As Comey was preparing to deliver his address Friday, Obama was hosting a criminal-justice forum at the White House, where he celebrated “incredible, historic reductions in crime over the last 20 years.”
“I know that there’s been some talk in the press about spikes that are happening this year relative to last year. I’ve asked my team to look very carefully at it — Attorney General [Loretta E.] Lynch has pulled together a task force — and it does look like there are a handful of cities where we’re seeing higher-than-normal spikes,” Obama said at the time. However, he added, “across the 93 or 95 top cities, it’s very hard to distinguish anything statistically meaningful.”
In his speech Monday, Comey also urged law enforcement leaders to stop engaging in an us-vs.- them tug of war with protesters from Black Lives Matter, the group that sprung up in the wake of the August 2014 shooting of a black teenager by a white police officer in Ferguson.
Instead, Comey said, police chiefs should use the budding protest movement as a window into the minds of those they are charged with protecting.
“There is a line of law enforcement and a line of communities we serve, especially communities of color,” Comey said. “Each time somebody interprets ‘hashtag Black Lives Matter’ as anti-law-enforcement, one line moves away. And each time someone interprets ‘hashtag Police Lives Matter’ as anti-black, the other line moves away.”
Comey’s comments come weeks after he held a session with 100 city leaders and law enforcement officials from across the nation. At that meeting, many — including Chicago Mayor Rahm Emanuel (D) — reported that police morale was sinking in their towns amid ongoing scrutiny.
“We have allowed our police department to get fetal, and it is having a direct consequence,” Emanuel said during the meeting. “They have pulled back from the ability to interdict. . . . They don’t want to be a news story themselves. They don’t want their career ended early. And it’s having an impact.”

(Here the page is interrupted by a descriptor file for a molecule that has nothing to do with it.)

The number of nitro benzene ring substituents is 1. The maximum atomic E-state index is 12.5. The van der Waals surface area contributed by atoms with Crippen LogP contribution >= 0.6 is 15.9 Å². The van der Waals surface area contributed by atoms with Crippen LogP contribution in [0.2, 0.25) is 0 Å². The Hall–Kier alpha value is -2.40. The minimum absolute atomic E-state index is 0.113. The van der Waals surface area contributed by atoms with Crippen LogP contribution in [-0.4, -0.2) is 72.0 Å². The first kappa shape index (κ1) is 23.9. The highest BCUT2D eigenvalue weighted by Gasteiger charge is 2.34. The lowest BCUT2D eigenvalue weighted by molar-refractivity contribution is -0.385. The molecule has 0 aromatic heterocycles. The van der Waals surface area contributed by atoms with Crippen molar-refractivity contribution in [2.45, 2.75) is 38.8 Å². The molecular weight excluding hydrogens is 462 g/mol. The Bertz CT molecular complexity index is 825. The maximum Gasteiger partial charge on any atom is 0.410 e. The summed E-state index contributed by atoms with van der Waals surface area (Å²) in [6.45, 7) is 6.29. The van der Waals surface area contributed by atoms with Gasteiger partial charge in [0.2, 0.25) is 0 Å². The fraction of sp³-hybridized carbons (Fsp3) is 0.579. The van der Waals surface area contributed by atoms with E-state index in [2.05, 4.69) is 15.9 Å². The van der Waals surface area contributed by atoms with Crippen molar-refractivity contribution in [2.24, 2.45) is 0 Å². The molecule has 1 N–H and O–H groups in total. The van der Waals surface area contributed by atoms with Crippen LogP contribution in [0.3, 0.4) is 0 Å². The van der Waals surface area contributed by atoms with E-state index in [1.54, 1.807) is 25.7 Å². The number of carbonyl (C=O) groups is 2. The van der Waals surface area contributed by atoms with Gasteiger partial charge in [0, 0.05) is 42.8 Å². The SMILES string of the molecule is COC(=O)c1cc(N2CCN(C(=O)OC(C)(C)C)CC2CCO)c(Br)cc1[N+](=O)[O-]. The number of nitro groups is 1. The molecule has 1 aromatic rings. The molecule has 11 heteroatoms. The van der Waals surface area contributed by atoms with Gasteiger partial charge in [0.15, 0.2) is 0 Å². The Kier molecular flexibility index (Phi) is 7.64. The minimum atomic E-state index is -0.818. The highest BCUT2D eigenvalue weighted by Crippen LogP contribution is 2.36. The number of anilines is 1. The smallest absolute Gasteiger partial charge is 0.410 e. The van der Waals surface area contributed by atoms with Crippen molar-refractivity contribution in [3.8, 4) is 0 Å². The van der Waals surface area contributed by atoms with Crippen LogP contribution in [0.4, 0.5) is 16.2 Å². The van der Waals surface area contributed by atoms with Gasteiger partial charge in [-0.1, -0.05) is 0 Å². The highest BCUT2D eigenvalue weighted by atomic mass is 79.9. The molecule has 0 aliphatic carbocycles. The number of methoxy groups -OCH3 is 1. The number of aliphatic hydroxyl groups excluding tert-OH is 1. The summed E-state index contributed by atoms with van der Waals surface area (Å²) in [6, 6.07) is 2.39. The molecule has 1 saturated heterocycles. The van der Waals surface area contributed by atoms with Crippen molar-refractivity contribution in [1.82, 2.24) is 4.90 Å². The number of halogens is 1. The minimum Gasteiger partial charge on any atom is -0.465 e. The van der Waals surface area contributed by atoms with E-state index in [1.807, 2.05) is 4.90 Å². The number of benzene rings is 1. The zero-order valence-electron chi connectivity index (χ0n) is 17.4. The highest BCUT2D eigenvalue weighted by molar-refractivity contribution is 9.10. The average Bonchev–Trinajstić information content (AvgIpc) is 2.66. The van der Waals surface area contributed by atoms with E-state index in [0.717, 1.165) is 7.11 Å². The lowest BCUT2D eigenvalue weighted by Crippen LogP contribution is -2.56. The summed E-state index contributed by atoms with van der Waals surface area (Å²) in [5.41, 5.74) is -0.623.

Comey said such feedback has served as inspiration for his recent speeches, in which he declared that violent-crime rates are being inflated by “a chill wind blowing through American law enforcement over the last year.”
“That wind is surely changing behavior,” Comey said, later adding: “We need to figure out what’s happening and deal with it now. I refuse to wait. . . . These aren’t data points — these are lives.”
In his speech, Comey also contradicted what has been the administration’s stance on the incarceration of thousands of men and women in the 1980s and 1990s related to the national drug war.
“Each drug dealer, each mugger, each killer and each felon with a gun had his own lawyer, his own case, his own time before judge and jury, his own sentencing, and, in many cases, an appeal or other post-sentencing review,” Comey said. “There were thousands and thousands of those individual cases, but to speak of ‘mass incarceration,’ I believe, is confusing, and it distorts an important reality.”
The Obama administration has worked to undo many of the policies that are credited with spurring a period of “mass incarceration,” and has boasted that 2014 was the first year in modern history that both the crime rate and number of federal prisoners declined.
“I can’t speak to the range of Director Comey’s views on this topic,” Earnest said when asked about Comey’s remarks on mass incarceration. “The president certainly does believe that there are certain elements of the criminal-justice system that are not serving the country in communities all across the country very well.”